Car-free guide to Snowdonia National Park

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A. Getting to Snowdonia without a car

By Train: 
North Wales is well connected by rail from most parts of Britain. Trains run as far as Bangor, on the north-western edge of Snowdonia. From the mainline station in the resort town of Llandudno, the Conwy Valley line provides connections down into Snowdonia National Park, stopping at various places, including the tourist hub of Betws y Coed en route to Blaenau Ffestiniog. Additionally, rail services via the Midlands to Shrewsbury and Machynlleth connect on to Porthmadog and the Llŷn Peninsula with the
Cambrian Lines. Both these mainline railways offer wonderful views of the coast and the stunning Snowdonia mountains on routes inaccessible to cars.

By Coach or Bus: 
National Express run buses to Llandudno, Bangor, Caernarfon and Porthmadog, from London, Manchester, Chester and other destinations. From South Wales, Arriva operates buses to Dolgellau, Porthmadog, Caernarfon and Bangor.

B. Getting around without a car

By Train: 
The Conwy line offers a viable option for destinations along the Conwy valley from Llandudno to Blaenau Ffestiniog, however train services do not connect up the whole National Park. The train is, however, an option for those wanting to scale the heights of Snowdon without destroying their leg muscles: Snowdon Mountain Railway links Llanberis to the summit – Llanberis is accessible by bus from Bangor, thus linking into the national rail network. 

In addition, there are seven heritage railways in and around Snowdonia National Park: each offers access to the countryside and could be incorporated with a walking or cycling visit.

By Bus: There is a dedicated visitor bus network in the National Park, known as the Snowdon Sherpa. Eight different services (on five principal routes) link key destinations within Snowdonia, with single fares from only £1 and combined hop-on, hop-off day tickets available. A more regular service runs in the summer months than in the winter, so it's advisable to have a look at the route timetables on the following links:
- S2: Llanberis – Pen y Pass – Betws y Coed - Llanrwst
- S1: Llanberis – Nant Peris – Pen y Pass(Summer timetable here)
- S4: Caernarfon – Waunfawr – Beddgelert
- S6: Bangor – Bethesda – Betws y Coed
- S97: Porthmadog – Beddgelert – Pen y Pass

For other bus services in the area, check out local bus operators' timetables on the Gwynedd county council bus site.

: Snowdonia is popular for avid off-road mountain bikers, however its varied and dramatic terrain is criss-crossed by valleys and skirted by gorgeous coasts, along which you can find relatively flat, well-maintained roads and paths for cyclists who aren't ready to push their limits on mountain slopes.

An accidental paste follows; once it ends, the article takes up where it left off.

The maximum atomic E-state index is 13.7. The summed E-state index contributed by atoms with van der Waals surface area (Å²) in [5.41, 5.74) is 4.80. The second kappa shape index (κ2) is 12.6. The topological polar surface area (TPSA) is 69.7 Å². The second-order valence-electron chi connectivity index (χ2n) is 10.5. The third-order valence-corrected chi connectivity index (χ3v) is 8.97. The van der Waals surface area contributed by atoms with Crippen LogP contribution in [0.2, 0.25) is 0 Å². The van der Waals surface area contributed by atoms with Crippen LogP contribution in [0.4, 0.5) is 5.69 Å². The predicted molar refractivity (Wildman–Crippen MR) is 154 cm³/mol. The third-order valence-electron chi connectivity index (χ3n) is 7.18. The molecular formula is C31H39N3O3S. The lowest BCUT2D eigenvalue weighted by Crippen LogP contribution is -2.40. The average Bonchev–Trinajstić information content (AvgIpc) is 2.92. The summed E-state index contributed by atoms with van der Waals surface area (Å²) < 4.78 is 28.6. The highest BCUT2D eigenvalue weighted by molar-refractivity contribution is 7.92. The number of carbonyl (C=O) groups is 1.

Mainline train services usually offer space to keep your bikes, however these spaces are limited and should always be reserved in advance to avoid disappointment, by calling up the train operator, or heading to your local railway station ticket office. Whilst most local bus services do not have space to carry bikes, the Snowdon Sherpa S2 has been equipped for two bikes along the route from Llanberis to Llanrwst via Pen-y-Pass and Betws y Coed.

Should you want to hire a bike once you get to Snowdonia, or pick up more information, maps and advice, there are several cycle providers in and around the National Park, including:
- Beddgelert Bikes
- Beics Brenin
- Beics Menai
- Bird Rock Cycle Hire
- Dolgellau Cycles
- Dysynni Valley Cycles
- Gro Cycles

Visit Snowdonia has a great selection of cycle routes in Snowdonia with downloadable maps, plus easier recreational routes for those looking for a gentler cycle. For more information about cycling and sustainable travel in Snowdonia and the rest of Wales, check out the Sustrans Cymru website. For more maps, information and useful links, head to one of the visitor centres listed below.

Maps and further information
: There are maps on the websites of Snowdonia National Park and Visit Snowdonia. Or to pick up maps, guides, and get more information and expert local advice head to one of the National Park Tourist Information Centres at Betws y Coed, Dolgellau, Beddgelert, or Aberdyfi or at other information centres in north Wales. These can be found in: Barmouth, Porthmadog, Caernarfon, Llanberis, Pwllheli and Bala. There are also other visitor centres and various Gwynedd visitor information centres around the region.